Meeting Daniel Kahneman in real life is the psych-nerd equivalent of hanging out with Bob Dylan. Both have recently been awarded Nobel Prizes. Both reformed their fields. While Dylan bulldozed folk and reinvented rock with an electric guitar, Kahneman and his longtime collaborator Amos Tversky employed clever study designs to reveal how misled by intuitions and mental shortcuts — which they termed heuristics — and how reliably irrational humans are. As Michael Lewis details in his new book on their collaboration, The Undoing Project, the duo’s research upended foundational assumptions not just in psychology, but economics, medicine, professional sports, and beyond.
This week, I had the privilege of nabbing a half-hour of conversation with Kahneman before he went onstage at a private dinner in Manhattan. One burning question I had is why the mind so constantly cruises to the automatic, unconscious mental shortcuts that he detailed in Thinking, Fast and Slow. To the 82-year-old Princeton psychologist, people think like they see. By recognizing this, you might be a little less likely to fixate on first impressions or fall victim to confirmation bias.
“In visual perception, you have a process that suppresses ambiguity,” Kahneman tells Science of Us, “so that a single interpretation is chosen, and you’re not aware of the ambiguity.”
Consider the form at the center of the below optical illusion.
Depending on context — whether you’re “reading” the image horizontally or vertically, the characters snap into place as the letter B or the number 13. In perception, this process isn’t mysterious, Kahneman says. One interpretation is exchanged for another, with the alternate reading being suppressed. It’s palpable to you, the viewer. The analogous, and less obvious, pattern happens all the time in our habits of mind.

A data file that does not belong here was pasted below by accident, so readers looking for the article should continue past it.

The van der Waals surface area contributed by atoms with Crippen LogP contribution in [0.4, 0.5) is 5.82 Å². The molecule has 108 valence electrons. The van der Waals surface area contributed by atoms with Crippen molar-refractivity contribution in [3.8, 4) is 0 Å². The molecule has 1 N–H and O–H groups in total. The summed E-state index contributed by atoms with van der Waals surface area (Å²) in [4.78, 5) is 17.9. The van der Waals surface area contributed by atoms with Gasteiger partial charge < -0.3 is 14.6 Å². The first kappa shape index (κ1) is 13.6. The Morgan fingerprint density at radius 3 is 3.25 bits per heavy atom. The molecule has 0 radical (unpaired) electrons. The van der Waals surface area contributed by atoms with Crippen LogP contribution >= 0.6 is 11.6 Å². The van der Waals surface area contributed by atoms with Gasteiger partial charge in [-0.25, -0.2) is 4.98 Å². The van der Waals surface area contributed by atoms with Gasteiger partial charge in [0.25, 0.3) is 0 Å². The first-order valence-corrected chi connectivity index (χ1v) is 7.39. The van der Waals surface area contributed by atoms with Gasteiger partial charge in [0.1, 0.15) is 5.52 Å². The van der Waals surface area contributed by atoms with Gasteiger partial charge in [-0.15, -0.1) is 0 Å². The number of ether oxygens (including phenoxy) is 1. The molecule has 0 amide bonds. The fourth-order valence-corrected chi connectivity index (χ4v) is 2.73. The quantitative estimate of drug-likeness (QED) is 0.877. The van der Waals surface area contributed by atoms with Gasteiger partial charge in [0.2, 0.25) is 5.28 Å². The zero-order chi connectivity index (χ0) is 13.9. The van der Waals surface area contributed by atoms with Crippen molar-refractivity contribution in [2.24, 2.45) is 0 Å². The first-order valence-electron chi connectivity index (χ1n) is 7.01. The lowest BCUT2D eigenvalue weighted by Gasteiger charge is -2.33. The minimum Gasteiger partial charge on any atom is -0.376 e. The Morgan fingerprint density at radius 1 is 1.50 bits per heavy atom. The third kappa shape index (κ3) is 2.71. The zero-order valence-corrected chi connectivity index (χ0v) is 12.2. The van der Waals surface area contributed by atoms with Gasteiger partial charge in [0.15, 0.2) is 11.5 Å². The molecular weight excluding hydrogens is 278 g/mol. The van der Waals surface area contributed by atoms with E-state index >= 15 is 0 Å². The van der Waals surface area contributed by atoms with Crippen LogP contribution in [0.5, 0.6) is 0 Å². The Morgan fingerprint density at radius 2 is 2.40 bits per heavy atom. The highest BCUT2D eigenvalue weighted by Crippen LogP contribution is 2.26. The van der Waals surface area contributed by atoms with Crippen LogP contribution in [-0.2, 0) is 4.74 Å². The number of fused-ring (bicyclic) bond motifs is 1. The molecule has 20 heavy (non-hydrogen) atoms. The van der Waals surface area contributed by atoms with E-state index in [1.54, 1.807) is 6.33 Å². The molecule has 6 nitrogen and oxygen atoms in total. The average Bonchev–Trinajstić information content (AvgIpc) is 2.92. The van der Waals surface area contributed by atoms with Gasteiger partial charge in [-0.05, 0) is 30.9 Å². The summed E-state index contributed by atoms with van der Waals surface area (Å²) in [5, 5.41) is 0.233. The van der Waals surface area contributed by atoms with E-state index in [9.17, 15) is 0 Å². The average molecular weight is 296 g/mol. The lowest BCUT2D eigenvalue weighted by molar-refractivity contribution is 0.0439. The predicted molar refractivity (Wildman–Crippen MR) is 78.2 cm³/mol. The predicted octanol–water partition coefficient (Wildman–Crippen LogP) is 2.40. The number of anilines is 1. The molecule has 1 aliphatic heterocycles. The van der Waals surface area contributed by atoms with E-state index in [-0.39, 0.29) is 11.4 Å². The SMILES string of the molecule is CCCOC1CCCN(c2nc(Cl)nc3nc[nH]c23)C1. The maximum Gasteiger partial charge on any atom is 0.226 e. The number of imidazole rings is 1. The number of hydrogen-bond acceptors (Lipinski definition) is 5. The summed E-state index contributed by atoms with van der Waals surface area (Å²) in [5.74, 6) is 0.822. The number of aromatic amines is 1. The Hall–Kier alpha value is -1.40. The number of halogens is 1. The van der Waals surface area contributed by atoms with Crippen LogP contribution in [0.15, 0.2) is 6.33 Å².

“When we reach interpretations, many of the characteristics of visual perception are retained, like a search for coherence, things that make sense together,” he said. “You’re very likely to perceive things that aren’t there in perception. All of us do that.”
Take, for instance, the notorious stickiness of first impressions. “There is some accuracy with a first impression, but if you’re going to be with a person for a long time, I’m not sure those early impressions are very useful to you,” he says. (Consider that the next time you want to ghost someone after one date.) Because of this, he says, first impressions tend to be self-fulfilling: If you take someone to be hostile toward you, you’ll act hostile toward them, prompting their hostility — and you thinking you had the impression right the whole time.
Indeed, people can’t help but impose the letter B or the number 13 on the messiness of life. “Where does confirmation bias come from? Confirmation bias comes from when you have an interpretation, and you adopt it, and then, top down, you force everything to fit that interpretation,” Kahneman says. “That’s a process that we know occurs in perception that resolves ambiguity, and it’s highly plausible that a similar process occurs in thinking.” Which is precisely why you — or a president — shouldn’t trust everything you think. Unfortunately, the more powerful you are, the more you believe your own thoughts.